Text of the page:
A new patent reportedly filed by Sony Japan has hinted that PS5 backwards compatibility is in the works for the next-generation console. While the patent doesn’t confirm that the technology is ready to deploy, at the very least this shows that Sony is researching the potential for this capability in their next console. The patent includes details a system designed by Mark Cerny, who also led the design of the PS4, focusing on the creation of a console that could “spoof” legacy systems to run games from older PlayStation consoles.
With a potential 2020 release for the PS5, the patent is laid out in a manner to suggest that this technology is still in development, but could still be ready for a full launch next year. In fact, Digital Foundry’s John Linneman recently responded to a question over PS5 compatibility on Twitter, stating that the PS5 “will absolutely have [backwards compatibility]. Zero question.” Likewise, the Hellpoint developer Marc-André Jutras last year was equally confident that Sony, in particular, would be likely to invest in backwards compatibility following the Xbox’s dominance in this field.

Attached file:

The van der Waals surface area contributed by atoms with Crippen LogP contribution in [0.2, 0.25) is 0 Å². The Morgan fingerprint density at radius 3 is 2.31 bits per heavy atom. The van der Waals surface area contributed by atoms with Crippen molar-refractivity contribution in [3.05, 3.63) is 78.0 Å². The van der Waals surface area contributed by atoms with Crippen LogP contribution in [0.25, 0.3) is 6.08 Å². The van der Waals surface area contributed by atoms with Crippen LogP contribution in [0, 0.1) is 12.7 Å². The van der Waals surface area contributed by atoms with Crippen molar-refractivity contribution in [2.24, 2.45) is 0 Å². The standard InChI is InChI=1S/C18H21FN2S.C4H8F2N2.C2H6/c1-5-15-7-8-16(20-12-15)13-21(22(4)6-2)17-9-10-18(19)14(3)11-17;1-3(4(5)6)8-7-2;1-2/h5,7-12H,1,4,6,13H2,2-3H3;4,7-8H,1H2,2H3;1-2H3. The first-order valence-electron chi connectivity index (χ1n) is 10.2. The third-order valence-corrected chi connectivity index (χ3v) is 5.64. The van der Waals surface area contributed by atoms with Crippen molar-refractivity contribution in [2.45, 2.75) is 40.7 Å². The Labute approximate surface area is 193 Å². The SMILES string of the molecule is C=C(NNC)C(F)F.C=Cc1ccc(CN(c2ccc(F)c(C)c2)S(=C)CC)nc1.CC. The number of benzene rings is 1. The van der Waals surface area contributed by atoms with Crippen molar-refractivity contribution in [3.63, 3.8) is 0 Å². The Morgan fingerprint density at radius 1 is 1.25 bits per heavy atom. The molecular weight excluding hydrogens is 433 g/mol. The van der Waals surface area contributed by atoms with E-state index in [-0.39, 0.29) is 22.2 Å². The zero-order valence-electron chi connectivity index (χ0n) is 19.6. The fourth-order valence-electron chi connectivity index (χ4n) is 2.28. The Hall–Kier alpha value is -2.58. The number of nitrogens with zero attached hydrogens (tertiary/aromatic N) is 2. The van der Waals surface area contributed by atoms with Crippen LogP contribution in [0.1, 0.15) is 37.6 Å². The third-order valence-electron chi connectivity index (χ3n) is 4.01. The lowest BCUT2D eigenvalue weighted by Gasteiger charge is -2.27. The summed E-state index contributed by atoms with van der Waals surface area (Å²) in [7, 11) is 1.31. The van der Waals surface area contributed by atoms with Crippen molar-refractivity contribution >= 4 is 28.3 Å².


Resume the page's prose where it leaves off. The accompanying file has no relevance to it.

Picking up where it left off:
The question remains whether the PS5’s architecture facilitates backwards compatibility, given that Sony failed to implement this technology with the PS4. However, the patent outlines multiple routes through which the PS5 could “spoof” and replicate the original systems of older PlayStation consoles, which is evident from the patent listing. Yet, there is further hope for PS5 backwards compatibility, as the new console was reported to be built with the same x86 architecture as the PS4, using AMD’s Zen CPU to share certain elements across the generation of consoles.
Of course, every leak of new PS5 details must be taken with a grain of salt. Only last week, a fake invitation to a Sony conference announcing the PS5 was sent out to outlets, further fuelling speculation that a new generation of consoles would be on the way.